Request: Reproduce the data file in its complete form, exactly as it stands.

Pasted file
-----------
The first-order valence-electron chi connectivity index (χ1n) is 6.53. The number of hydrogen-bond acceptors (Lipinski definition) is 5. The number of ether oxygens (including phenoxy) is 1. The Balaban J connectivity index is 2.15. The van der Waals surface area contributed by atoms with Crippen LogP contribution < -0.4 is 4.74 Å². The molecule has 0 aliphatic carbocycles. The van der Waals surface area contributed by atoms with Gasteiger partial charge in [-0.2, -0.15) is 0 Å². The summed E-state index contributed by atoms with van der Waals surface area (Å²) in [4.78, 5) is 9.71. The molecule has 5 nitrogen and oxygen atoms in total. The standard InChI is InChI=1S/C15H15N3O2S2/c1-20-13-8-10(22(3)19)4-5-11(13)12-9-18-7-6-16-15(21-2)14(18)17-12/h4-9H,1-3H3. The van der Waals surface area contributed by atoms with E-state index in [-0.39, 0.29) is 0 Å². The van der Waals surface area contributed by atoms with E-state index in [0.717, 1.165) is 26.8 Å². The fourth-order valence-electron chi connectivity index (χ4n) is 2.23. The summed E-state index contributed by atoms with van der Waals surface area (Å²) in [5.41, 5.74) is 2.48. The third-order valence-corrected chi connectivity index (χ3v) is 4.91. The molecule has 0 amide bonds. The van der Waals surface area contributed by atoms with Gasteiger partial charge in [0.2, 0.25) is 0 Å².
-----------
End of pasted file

The first-order valence-electron chi connectivity index (χ1n) is 6.53. The number of hydrogen-bond acceptors (Lipinski definition) is 5. The number of ether oxygens (including phenoxy) is 1. The Balaban J connectivity index is 2.15. The van der Waals surface area contributed by atoms with Crippen LogP contribution < -0.4 is 4.74 Å². The molecule has 0 aliphatic carbocycles. The van der Waals surface area contributed by atoms with Gasteiger partial charge in [-0.2, -0.15) is 0 Å². The summed E-state index contributed by atoms with van der Waals surface area (Å²) in [4.78, 5) is 9.71. The molecule has 5 nitrogen and oxygen atoms in total. The standard InChI is InChI=1S/C15H15N3O2S2/c1-20-13-8-10(22(3)19)4-5-11(13)12-9-18-7-6-16-15(21-2)14(18)17-12/h4-9H,1-3H3. The van der Waals surface area contributed by atoms with E-state index in [-0.39, 0.29) is 0 Å². The van der Waals surface area contributed by atoms with E-state index in [0.717, 1.165) is 26.8 Å². The fourth-order valence-electron chi connectivity index (χ4n) is 2.23. The summed E-state index contributed by atoms with van der Waals surface area (Å²) in [5.41, 5.74) is 2.48. The third-order valence-corrected chi connectivity index (χ3v) is 4.91. The molecule has 0 amide bonds. The van der Waals surface area contributed by atoms with Gasteiger partial charge in [0.2, 0.25) is 0 Å².